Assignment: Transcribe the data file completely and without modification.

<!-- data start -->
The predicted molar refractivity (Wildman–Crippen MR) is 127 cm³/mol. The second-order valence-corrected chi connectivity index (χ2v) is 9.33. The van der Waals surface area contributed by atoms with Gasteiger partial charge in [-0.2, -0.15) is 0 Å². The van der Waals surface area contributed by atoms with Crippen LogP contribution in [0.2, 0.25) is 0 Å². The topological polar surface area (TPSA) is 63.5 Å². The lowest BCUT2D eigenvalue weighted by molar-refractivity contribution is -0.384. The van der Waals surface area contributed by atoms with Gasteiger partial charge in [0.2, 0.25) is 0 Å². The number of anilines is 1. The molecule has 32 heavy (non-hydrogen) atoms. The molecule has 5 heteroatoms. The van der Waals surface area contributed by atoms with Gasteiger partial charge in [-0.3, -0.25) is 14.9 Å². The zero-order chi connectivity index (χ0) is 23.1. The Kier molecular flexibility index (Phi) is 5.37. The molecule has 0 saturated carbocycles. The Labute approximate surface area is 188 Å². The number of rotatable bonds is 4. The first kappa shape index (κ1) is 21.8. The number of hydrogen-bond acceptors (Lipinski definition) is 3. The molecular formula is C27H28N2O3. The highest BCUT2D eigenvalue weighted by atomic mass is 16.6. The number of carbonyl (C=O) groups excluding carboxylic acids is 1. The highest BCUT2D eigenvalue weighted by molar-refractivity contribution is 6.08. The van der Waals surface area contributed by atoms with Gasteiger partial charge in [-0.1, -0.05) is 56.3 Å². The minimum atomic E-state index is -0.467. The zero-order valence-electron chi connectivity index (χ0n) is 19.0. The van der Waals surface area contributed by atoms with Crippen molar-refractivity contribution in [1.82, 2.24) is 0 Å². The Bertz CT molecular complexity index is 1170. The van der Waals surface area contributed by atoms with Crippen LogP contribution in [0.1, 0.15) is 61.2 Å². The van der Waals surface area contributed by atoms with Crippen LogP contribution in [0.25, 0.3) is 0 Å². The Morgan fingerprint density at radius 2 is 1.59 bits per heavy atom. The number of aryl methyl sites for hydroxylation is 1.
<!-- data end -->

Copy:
The predicted molar refractivity (Wildman–Crippen MR) is 127 cm³/mol. The second-order valence-corrected chi connectivity index (χ2v) is 9.33. The van der Waals surface area contributed by atoms with Gasteiger partial charge in [-0.2, -0.15) is 0 Å². The van der Waals surface area contributed by atoms with Crippen LogP contribution in [0.2, 0.25) is 0 Å². The topological polar surface area (TPSA) is 63.5 Å². The lowest BCUT2D eigenvalue weighted by molar-refractivity contribution is -0.384. The van der Waals surface area contributed by atoms with Gasteiger partial charge in [0.2, 0.25) is 0 Å². The number of anilines is 1. The molecule has 32 heavy (non-hydrogen) atoms. The molecule has 5 heteroatoms. The van der Waals surface area contributed by atoms with Gasteiger partial charge in [-0.3, -0.25) is 14.9 Å². The zero-order chi connectivity index (χ0) is 23.1. The Kier molecular flexibility index (Phi) is 5.37. The molecule has 0 saturated carbocycles. The Labute approximate surface area is 188 Å². The number of rotatable bonds is 4. The first kappa shape index (κ1) is 21.8. The number of hydrogen-bond acceptors (Lipinski definition) is 3. The molecular formula is C27H28N2O3. The highest BCUT2D eigenvalue weighted by atomic mass is 16.6. The number of carbonyl (C=O) groups excluding carboxylic acids is 1. The highest BCUT2D eigenvalue weighted by molar-refractivity contribution is 6.08. The van der Waals surface area contributed by atoms with Gasteiger partial charge in [-0.1, -0.05) is 56.3 Å². The minimum atomic E-state index is -0.467. The zero-order valence-electron chi connectivity index (χ0n) is 19.0. The van der Waals surface area contributed by atoms with Crippen molar-refractivity contribution in [1.82, 2.24) is 0 Å². The Bertz CT molecular complexity index is 1170. The van der Waals surface area contributed by atoms with Crippen LogP contribution in [0.1, 0.15) is 61.2 Å². The van der Waals surface area contributed by atoms with Crippen LogP contribution in [0.25, 0.3) is 0 Å². The Morgan fingerprint density at radius 2 is 1.59 bits per heavy atom. The number of aryl methyl sites for hydroxylation is 1.